September 17, 2009
Michele Shapiro | 212.998.3688 or 917-658-6760 | firstname.lastname@example.org
The Public Cost of Private Security in Afghanistan, authored by New York Universitys Center on International Cooperation, analyzes the negative impact of weak private security oversight in Afghanistan. The report concludes that over-reliance on private security - above all, on local militia groups - by international military forces is harming stabilization efforts. Among the reports findings are the following:
The report provides essential background on the use of private security by the US government and NATO forces in Afghanistan, and on the regulatory framework governing private security, as public evidence of gross negligence at the US Embassy by ArmorGroup North America has come to light. The surge in US forces will also increase demand for private security. The Public Cost of Private Security lays out the risks, including shorting Afghan public security forces, increasing the costs of reconstruction, and strengthening criminal groups.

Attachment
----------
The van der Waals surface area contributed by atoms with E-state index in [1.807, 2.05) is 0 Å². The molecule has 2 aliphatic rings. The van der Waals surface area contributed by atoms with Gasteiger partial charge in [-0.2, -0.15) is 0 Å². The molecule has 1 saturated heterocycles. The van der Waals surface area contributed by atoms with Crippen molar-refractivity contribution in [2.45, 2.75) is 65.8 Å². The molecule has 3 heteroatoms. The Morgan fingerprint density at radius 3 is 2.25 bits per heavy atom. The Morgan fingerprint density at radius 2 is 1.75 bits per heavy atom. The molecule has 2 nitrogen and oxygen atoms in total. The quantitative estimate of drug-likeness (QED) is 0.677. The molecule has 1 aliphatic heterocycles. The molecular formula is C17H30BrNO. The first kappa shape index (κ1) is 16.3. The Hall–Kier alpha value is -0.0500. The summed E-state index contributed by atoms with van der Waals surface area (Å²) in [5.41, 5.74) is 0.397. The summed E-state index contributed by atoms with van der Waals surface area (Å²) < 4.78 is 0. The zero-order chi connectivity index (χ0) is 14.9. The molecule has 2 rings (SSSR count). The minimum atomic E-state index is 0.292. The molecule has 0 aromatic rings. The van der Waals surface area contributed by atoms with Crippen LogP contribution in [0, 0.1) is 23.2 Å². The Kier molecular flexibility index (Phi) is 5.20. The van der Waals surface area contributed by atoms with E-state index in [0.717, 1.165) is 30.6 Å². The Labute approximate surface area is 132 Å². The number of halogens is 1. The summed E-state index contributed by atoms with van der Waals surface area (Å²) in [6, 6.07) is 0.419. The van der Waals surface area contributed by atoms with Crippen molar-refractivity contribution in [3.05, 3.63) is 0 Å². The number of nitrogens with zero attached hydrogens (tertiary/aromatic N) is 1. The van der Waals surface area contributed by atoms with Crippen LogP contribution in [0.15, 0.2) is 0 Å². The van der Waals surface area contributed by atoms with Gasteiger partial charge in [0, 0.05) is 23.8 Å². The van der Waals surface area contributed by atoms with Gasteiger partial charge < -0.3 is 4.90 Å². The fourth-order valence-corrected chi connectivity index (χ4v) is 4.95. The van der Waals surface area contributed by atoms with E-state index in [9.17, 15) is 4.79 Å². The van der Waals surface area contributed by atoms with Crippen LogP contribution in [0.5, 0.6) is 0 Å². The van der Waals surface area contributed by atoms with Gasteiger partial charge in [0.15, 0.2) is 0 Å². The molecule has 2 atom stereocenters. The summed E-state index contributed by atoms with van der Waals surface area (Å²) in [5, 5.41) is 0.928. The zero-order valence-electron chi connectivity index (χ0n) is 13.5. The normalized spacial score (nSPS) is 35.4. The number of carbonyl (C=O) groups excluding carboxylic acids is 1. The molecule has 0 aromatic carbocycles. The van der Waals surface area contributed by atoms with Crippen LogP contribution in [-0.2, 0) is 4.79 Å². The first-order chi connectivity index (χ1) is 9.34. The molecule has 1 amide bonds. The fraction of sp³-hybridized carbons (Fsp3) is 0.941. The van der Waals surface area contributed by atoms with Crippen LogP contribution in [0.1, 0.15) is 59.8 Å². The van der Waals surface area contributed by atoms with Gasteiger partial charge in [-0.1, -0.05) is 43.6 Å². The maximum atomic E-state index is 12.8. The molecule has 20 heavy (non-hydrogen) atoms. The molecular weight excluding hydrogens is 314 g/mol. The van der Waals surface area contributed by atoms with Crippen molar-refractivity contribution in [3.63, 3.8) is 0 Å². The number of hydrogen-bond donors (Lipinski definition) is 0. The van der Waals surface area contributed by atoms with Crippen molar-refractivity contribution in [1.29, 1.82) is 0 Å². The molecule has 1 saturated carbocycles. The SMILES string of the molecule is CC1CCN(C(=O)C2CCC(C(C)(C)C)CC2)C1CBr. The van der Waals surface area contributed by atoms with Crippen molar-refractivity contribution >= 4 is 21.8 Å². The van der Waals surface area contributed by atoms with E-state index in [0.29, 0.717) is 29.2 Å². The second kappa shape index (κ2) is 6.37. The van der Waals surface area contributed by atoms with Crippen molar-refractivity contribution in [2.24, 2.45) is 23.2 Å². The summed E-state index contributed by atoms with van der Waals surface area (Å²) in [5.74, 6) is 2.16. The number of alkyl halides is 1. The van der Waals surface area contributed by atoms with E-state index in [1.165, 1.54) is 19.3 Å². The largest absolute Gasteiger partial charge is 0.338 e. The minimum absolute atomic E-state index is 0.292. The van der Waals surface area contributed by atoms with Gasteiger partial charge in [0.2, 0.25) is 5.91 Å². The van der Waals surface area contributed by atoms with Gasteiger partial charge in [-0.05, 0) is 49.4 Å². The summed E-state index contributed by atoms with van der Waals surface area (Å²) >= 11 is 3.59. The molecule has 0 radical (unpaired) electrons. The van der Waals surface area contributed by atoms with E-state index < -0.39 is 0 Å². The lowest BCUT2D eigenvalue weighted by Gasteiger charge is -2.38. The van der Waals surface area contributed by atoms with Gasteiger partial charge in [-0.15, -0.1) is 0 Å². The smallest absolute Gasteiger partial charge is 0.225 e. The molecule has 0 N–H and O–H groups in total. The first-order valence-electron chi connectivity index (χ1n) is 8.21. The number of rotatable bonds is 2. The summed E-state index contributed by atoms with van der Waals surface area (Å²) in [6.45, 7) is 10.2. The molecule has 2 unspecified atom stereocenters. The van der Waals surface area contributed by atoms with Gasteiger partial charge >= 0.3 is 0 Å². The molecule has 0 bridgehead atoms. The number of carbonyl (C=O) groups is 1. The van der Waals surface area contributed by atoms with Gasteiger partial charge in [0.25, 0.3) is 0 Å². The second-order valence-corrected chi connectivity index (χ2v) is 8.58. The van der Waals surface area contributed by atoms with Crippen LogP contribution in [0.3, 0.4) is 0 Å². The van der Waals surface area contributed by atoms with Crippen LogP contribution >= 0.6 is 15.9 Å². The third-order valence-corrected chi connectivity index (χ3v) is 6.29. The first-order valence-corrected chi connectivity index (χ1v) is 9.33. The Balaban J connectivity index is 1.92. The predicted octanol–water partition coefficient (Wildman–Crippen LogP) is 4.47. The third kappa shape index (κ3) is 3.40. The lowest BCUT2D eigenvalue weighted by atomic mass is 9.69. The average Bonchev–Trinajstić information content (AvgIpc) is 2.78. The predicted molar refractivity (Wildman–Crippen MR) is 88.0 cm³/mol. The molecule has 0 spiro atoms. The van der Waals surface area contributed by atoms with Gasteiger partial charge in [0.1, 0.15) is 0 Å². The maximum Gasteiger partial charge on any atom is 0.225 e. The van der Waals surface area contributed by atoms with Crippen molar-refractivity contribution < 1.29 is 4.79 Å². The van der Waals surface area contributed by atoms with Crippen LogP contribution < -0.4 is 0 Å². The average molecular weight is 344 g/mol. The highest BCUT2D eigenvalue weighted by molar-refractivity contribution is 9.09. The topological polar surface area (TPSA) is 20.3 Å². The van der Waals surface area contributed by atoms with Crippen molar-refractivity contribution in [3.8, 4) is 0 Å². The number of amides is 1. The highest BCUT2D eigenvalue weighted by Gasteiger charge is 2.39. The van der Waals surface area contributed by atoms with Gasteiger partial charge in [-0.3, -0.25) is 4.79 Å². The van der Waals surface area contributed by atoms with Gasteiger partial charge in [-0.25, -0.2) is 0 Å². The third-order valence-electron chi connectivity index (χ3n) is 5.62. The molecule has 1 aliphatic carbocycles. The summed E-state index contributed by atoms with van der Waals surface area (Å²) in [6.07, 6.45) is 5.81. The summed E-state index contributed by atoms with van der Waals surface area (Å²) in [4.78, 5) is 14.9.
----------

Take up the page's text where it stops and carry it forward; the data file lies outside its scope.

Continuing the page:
According to the Center on International Cooperations Jake Sherman, the reports primary author, Financing armed, alternative power structures fulfills the security needs of international personnel in the short-term at the cost of consolidating government authority and protecting Afghan citizens in the long-term.
Free copies of the report are available for download on CICs website. Please direct all media inquiries to: Michele Shapiro (212.998.3688 or 917.658.6760; e-mail: email@example.com).
Notes to editors:
Type: Press Release